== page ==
Is Satire Ultimately Idealistic?

I just finished reading The Dressmaker by Australian author Rosalie Ham (“Soon to be a major motion picture”). I picked it up off the new book shelf in the library when the jacket description caught my attention and the first paragraph showed a nice command of language:

Travellers crossing the wheat-yellow plains to Dungatar would first notice a dark blot shimmering at the edge of the flatness. Further down the asphalt, the shape would emerge as a hill. On top of The Hill sat a shabby brown weatherboard, leaning provocatively on the grassy curve. It looked as if it was about to careen down but was roped to a solid chimney by thick-limbed wisteria.

A glance at the reviews on goodreads.com indicates a range of reactions to the novel, from glowing praise to some serious criticism. My reaction, when I finished the book, was to wonder what exactly was the author’s vision—does the novel have a unifying vision?

The jacket blurb calls it “A darkly satirical novel of love, revenge, and 1950s haute couture.”

While there is, indeed, serious revenge in the story, there is precious little love. And, fundamentally, the novel is not satirical.

The beginning of the novel presents something closer to slapstick than satire. The town chemist (pharmacist) suffers from advanced Parkinson’s, and the author presents what to me was a good-humored, sympathetic but funny account of him stumbling about his apothecary (with all the cabinet windows protected against his smashing them), and of his assistant Nancy giving him a shove to get him started across the street to his house.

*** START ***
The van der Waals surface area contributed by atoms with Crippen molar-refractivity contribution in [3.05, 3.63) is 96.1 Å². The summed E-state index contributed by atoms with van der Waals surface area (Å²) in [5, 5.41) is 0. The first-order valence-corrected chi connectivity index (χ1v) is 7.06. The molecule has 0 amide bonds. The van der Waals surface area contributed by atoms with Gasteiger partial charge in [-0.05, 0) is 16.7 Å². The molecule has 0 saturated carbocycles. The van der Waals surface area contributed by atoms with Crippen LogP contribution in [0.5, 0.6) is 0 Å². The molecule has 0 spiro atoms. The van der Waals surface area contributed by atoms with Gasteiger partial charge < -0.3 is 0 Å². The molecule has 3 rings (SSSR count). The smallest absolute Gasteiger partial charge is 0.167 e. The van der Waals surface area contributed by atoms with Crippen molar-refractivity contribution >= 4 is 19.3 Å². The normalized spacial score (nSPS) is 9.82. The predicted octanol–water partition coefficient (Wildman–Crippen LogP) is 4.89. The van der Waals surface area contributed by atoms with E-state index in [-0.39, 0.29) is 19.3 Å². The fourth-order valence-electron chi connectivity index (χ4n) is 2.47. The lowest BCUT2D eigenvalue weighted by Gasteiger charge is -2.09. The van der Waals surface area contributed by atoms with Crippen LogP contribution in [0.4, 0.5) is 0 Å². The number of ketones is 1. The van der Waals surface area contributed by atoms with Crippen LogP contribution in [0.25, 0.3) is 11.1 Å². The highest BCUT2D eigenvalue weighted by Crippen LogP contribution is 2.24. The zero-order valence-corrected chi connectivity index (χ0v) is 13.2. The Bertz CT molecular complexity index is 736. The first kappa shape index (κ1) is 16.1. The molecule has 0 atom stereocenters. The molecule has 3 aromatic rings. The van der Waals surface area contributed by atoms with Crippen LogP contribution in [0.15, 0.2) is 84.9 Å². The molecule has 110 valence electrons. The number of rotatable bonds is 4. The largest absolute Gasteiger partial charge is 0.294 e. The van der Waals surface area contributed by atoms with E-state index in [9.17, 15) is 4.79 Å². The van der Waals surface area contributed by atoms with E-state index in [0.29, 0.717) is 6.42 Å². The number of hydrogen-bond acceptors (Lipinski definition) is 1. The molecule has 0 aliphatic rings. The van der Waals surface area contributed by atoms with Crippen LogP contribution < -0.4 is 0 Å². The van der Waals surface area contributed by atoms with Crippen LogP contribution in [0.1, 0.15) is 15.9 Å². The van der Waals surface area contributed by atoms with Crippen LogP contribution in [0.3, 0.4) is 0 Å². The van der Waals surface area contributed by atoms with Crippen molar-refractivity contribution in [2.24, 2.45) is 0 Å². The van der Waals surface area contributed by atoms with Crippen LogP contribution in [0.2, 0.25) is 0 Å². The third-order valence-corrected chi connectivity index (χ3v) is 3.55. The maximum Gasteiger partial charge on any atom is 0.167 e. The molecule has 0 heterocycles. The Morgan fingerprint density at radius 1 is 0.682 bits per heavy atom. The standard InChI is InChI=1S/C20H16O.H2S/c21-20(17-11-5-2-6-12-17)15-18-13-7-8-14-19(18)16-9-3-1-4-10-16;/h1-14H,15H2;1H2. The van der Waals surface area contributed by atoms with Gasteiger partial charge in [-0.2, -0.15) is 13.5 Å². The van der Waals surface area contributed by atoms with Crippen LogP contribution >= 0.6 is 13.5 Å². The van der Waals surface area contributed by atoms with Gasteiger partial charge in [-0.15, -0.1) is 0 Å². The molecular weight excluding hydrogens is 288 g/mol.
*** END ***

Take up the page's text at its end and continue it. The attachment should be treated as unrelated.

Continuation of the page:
Also quite humorous is the town constable, Sergeant Farrat, who grew up above a dressmaker’s shop. He sews fancy women’s clothes and secretly wears them at home and when on vacation in Melbourne.

The satire comes later, as Ham depicts the foolishness of the villagers who take on airs as they wear their new fashions, designed and sewn by Tilly, the woman they despise and even hate.

But, in the end, the book is not satire, not even “dark satire,” if that’s in fact a special type of satire. For more basic than the slapstick and the satire is a grim story of hate, rejection, and revenge. The vision the author presents does not fit well, I believe, with satire. For satire is ultimately idealistic.

Whether it’s Swift, Pratchett, or today’s newspaper cartoonist, satire is used because the author believes humans are capable of better and hopes the magnifying mirror of satire can make people better. Or, at least, make people aware that they or others are falling short of what they could be. Thus, Ham’s exaggerated depiction of her villagers’ behavior give us some insight into how silly it is to think that fancy dresses make us fancier people.

But in the end the novel fails to maintain the idealistic or hopeful stance underlying satire. In the end there are meaningless deaths and no redemption of the villagers’ evil. Just Tilly’s revenge and no “happy ending.”

So this is my hypothesis about why the book confused me. Ham has a bunch of great ideas, much humorous insight, an interesting plot (though it doesn’t entirely hang together), and a mastery of language. But, by imposing slapstick and satire on the dark story, the novel falls short of presenting a clear or unified vision of life.

What do you think? Is satire ultimately idealistic?

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